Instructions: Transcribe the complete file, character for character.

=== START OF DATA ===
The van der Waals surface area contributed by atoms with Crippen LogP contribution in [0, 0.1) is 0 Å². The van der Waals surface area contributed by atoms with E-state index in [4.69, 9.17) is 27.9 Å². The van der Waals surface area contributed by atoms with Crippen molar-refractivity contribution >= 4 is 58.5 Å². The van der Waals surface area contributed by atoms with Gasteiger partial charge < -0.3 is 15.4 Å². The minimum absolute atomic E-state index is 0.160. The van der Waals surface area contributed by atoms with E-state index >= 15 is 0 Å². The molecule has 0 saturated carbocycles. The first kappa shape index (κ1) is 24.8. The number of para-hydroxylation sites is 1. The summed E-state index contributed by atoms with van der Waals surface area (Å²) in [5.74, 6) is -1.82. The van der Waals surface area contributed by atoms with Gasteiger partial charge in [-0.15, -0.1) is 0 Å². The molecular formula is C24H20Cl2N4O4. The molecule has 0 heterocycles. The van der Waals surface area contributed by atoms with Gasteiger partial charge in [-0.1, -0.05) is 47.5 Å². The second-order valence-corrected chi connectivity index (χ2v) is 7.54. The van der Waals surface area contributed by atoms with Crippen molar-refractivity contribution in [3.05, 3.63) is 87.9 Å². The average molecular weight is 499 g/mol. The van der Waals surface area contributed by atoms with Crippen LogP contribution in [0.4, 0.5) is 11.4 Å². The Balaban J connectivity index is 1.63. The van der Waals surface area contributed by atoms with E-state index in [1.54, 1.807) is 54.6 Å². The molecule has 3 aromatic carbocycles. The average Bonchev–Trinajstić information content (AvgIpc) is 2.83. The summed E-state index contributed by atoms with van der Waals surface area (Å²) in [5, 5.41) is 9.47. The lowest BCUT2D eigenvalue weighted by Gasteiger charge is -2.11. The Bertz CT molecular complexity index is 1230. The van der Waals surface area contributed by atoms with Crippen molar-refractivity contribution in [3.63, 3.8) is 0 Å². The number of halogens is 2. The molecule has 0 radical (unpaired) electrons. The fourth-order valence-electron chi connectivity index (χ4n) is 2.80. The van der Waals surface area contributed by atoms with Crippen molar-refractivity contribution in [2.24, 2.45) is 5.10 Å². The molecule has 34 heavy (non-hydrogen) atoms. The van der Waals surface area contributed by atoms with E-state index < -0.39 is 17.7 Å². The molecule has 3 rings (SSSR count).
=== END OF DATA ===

The van der Waals surface area contributed by atoms with Crippen LogP contribution in [0, 0.1) is 0 Å². The van der Waals surface area contributed by atoms with E-state index in [4.69, 9.17) is 27.9 Å². The van der Waals surface area contributed by atoms with Crippen molar-refractivity contribution >= 4 is 58.5 Å². The van der Waals surface area contributed by atoms with Gasteiger partial charge < -0.3 is 15.4 Å². The minimum absolute atomic E-state index is 0.160. The van der Waals surface area contributed by atoms with E-state index >= 15 is 0 Å². The molecule has 0 saturated carbocycles. The first kappa shape index (κ1) is 24.8. The number of para-hydroxylation sites is 1. The summed E-state index contributed by atoms with van der Waals surface area (Å²) in [5.74, 6) is -1.82. The van der Waals surface area contributed by atoms with Gasteiger partial charge in [-0.15, -0.1) is 0 Å². The molecular formula is C24H20Cl2N4O4. The molecule has 0 heterocycles. The van der Waals surface area contributed by atoms with Gasteiger partial charge in [-0.1, -0.05) is 47.5 Å². The second-order valence-corrected chi connectivity index (χ2v) is 7.54. The van der Waals surface area contributed by atoms with Crippen molar-refractivity contribution in [3.05, 3.63) is 87.9 Å². The average molecular weight is 499 g/mol. The van der Waals surface area contributed by atoms with Crippen LogP contribution in [0.4, 0.5) is 11.4 Å². The Balaban J connectivity index is 1.63. The van der Waals surface area contributed by atoms with E-state index in [1.54, 1.807) is 54.6 Å². The molecule has 3 aromatic carbocycles. The average Bonchev–Trinajstić information content (AvgIpc) is 2.83. The summed E-state index contributed by atoms with van der Waals surface area (Å²) in [5, 5.41) is 9.47. The lowest BCUT2D eigenvalue weighted by Gasteiger charge is -2.11. The Bertz CT molecular complexity index is 1230. The van der Waals surface area contributed by atoms with Crippen molar-refractivity contribution in [3.63, 3.8) is 0 Å². The number of halogens is 2. The molecule has 0 radical (unpaired) electrons. The fourth-order valence-electron chi connectivity index (χ4n) is 2.80. The van der Waals surface area contributed by atoms with Crippen molar-refractivity contribution in [2.24, 2.45) is 5.10 Å². The molecule has 34 heavy (non-hydrogen) atoms. The van der Waals surface area contributed by atoms with E-state index < -0.39 is 17.7 Å². The molecule has 3 rings (SSSR count).